Exploring with Airborne Gravity Gradiometry
|Dr Asbjørn Nørlund Christensen (Nordic Geoscience, Melbourne, Australia)|
|Engineering – Airborne Exploration|
|5 CPD points|
2D 3D DEPOSITS EXTRAPOLATION INTERPRETATION INVERSION MAPPING MARINE MINERALS SALT
The course combines a series of presentations on airborne gravity gradiometry (AGG) with hands-on exercises and class discussions. The objective of the course is to introduce attendees to AGG with a particular emphasis on its application to exploration for hydrocarbons and mineral resources.
Upon completion of the course, participants will have a deeper understanding of:
- The differences and similarities between AGG and conventional gravity;
- The current AGG technologies (FTG and FALCON) as well as the emerging new AGG technologies that may become available in the near future;
- The sensitivity of the AGG technologies — what may and may not be detected — and how to design an AGG survey to deliver maximum value to their exploration programme;
- The ways to interpret AGG data and how to integrate the interpretation with seismic and other geophysical data;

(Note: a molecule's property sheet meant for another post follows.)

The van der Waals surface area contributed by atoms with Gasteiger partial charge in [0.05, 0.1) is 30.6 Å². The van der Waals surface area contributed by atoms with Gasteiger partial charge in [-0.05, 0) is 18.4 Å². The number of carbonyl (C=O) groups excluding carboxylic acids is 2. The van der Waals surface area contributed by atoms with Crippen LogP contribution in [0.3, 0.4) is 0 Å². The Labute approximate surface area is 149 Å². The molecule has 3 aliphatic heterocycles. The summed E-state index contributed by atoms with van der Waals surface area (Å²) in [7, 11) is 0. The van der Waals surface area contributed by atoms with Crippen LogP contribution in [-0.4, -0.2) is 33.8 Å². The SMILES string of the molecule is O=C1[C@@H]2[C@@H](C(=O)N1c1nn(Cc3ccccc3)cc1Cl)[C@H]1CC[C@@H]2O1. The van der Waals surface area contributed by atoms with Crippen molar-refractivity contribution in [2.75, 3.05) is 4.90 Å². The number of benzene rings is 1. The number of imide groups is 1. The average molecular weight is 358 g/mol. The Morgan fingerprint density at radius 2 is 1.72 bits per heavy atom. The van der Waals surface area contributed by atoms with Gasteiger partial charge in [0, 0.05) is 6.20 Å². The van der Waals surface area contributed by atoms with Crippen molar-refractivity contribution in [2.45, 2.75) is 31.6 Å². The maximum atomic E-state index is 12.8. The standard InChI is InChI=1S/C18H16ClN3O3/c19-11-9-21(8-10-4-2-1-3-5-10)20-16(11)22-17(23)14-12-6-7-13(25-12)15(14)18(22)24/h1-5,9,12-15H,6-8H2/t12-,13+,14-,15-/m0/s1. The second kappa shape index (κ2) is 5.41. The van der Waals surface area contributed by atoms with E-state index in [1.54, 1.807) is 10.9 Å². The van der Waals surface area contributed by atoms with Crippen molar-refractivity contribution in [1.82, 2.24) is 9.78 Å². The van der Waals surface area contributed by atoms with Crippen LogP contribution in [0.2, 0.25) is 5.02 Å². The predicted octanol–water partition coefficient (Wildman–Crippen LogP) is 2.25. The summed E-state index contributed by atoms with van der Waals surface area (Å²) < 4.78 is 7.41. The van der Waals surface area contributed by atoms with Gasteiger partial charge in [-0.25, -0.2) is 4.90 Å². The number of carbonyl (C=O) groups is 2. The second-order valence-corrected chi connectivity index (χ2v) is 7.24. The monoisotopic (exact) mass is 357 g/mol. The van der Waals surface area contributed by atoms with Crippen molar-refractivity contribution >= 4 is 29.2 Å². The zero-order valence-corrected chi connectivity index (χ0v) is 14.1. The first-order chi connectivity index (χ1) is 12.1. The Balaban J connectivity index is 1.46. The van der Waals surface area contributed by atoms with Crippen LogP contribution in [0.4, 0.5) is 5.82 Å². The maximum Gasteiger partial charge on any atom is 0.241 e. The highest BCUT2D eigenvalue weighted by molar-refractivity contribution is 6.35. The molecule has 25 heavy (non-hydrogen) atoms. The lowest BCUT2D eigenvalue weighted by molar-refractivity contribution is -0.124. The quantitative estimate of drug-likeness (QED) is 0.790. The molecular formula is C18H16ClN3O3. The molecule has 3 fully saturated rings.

- A number of case studies ranging from base metals to hydrocarbon exploration plays.
- Fundamentals of Airborne Gravity Gradiometry (AGG)
- Basic theory of AGG
- How AGG differ from ground-, marine-, and airborne-gravity.
- Current and future AGG instruments
- AGG data acquisition and processing
- Sensitivity and detectability of AGG surveys
- How to design an AGG survey
- How AGG surveys are processed and what is delivered to you
- Interpretation of AGG data
- Regional mapping and qualitative interpretation
- Inversion of AGG data and quantitative interpretation
- Case Studies: AGG in petroleum exploration
- Basin studies
- Salt and sub-salt
- 3D extrapolation of 2D seismic
- Transition zones